Usually I prefer a heaping helping of escapism in my media (as Murderbot would say), but this Bloggess-recommended book was CHEWY, and I think I will be pondering it for quite some time.
I’m not sure how far to go into the synopsis, because it’s going to get spoilery real fast, but here goes: Evelyn is a brilliant scientist who specializes in clones, mapping the brain to make a clone more or less like their progenitor. Her husband is a less-brilliant scientist, jealous of the time she spends in her lab and angry that she doesn’t want to put her work on hold to have a child. (He calls her a hornet – full of venom.) Evelyn finds out he’s cheating on her, and then the betrayal gets worse. He’s stolen her work and her DNA, and is cheating on her with HERSELF. He cloned her, but made her softer, more pliable, less prickly, and totally on board with the idea of having a baby. Something terrible happens, and Evelyn and her clone have to work together to keep themselves safe.
That’s SUPER vague, but watching the story unfold is so rewarding, I don’t want to get too far into it. Evelyn is such a fascinating character. Usually the ‘brilliant asshole’ trope is reserved for male characters (Dr. House, the Cumberbatch Sherlock, etc.), but Evelyn is pretty damn unlikeable at times. But she’s so self-aware, and so careful with herself, and so correct in her prickliness so much of the time, that you can’t help but see where she’s coming from. She doesn’t have the patience for other people’s bullshit, but really, why should she have to? As you find out more about the forces that shaped her, you understand more and more why she reacts to things the way she does.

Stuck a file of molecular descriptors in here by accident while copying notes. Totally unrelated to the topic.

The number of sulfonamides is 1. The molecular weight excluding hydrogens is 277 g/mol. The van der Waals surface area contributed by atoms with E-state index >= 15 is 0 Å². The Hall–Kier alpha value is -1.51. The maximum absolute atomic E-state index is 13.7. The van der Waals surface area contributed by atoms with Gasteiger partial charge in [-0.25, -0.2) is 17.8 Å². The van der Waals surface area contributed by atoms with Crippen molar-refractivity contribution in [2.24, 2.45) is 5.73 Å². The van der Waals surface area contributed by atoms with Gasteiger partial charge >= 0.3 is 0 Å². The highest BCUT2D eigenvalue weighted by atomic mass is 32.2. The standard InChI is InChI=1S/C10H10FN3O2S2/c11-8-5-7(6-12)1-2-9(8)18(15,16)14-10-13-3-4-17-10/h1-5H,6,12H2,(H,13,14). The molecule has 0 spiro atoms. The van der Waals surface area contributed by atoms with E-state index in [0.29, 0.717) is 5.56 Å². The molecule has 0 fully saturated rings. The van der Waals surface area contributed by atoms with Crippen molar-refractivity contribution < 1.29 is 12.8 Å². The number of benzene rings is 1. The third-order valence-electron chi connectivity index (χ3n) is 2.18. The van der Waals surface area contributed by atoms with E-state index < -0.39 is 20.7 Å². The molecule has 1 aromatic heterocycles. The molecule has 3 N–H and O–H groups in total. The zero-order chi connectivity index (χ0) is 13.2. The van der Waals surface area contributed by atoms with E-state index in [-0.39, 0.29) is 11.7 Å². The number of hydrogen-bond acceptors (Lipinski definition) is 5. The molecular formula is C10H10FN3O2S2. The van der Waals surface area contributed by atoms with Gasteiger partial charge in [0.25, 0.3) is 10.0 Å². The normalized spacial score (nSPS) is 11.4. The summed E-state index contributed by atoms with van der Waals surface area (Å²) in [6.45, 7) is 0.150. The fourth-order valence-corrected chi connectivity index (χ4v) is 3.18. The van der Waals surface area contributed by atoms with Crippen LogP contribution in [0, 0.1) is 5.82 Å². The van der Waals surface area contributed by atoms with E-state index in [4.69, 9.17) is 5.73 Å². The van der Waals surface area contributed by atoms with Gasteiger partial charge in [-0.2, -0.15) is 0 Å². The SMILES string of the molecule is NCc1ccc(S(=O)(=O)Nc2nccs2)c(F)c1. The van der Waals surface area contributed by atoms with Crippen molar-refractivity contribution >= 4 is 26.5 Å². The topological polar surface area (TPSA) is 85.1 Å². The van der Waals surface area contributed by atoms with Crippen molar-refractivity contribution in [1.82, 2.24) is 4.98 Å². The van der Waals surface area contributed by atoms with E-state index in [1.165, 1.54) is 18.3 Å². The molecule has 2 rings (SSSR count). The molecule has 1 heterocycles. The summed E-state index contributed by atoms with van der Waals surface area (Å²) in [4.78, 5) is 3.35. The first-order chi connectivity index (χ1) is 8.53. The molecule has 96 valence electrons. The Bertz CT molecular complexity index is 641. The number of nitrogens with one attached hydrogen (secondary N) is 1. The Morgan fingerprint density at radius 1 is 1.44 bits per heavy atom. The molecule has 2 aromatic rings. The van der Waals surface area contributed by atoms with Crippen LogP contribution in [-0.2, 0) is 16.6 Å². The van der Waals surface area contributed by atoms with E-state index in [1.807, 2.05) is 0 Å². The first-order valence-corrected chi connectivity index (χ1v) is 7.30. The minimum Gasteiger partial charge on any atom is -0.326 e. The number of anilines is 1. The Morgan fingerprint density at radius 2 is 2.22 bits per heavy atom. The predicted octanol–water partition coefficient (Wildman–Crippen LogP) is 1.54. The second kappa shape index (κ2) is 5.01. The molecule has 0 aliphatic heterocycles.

But what about Martine, the clone? She didn’t have those same forces shaping her, so where does that leave her? At the mercy of Nathan, the scheming, cheating husband? At the whim of Evelyn, who wants to study which parts of the programming worked and which didn’t? The two women would be well-justified in hating each other, and I think a lesser author would have chosen that as the easy way out. Gailey, though, faces the tough ‘what if’ questions head on, and takes the answers to some surprising places.
To call it a nature vs. nurture story is too minimizing, I think, but I do like the spotlight this book shines on the fact that our personalities are shaped by everything, good and bad. Choosing how to use all that history can make us stronger, but it isn’t always an easy journey.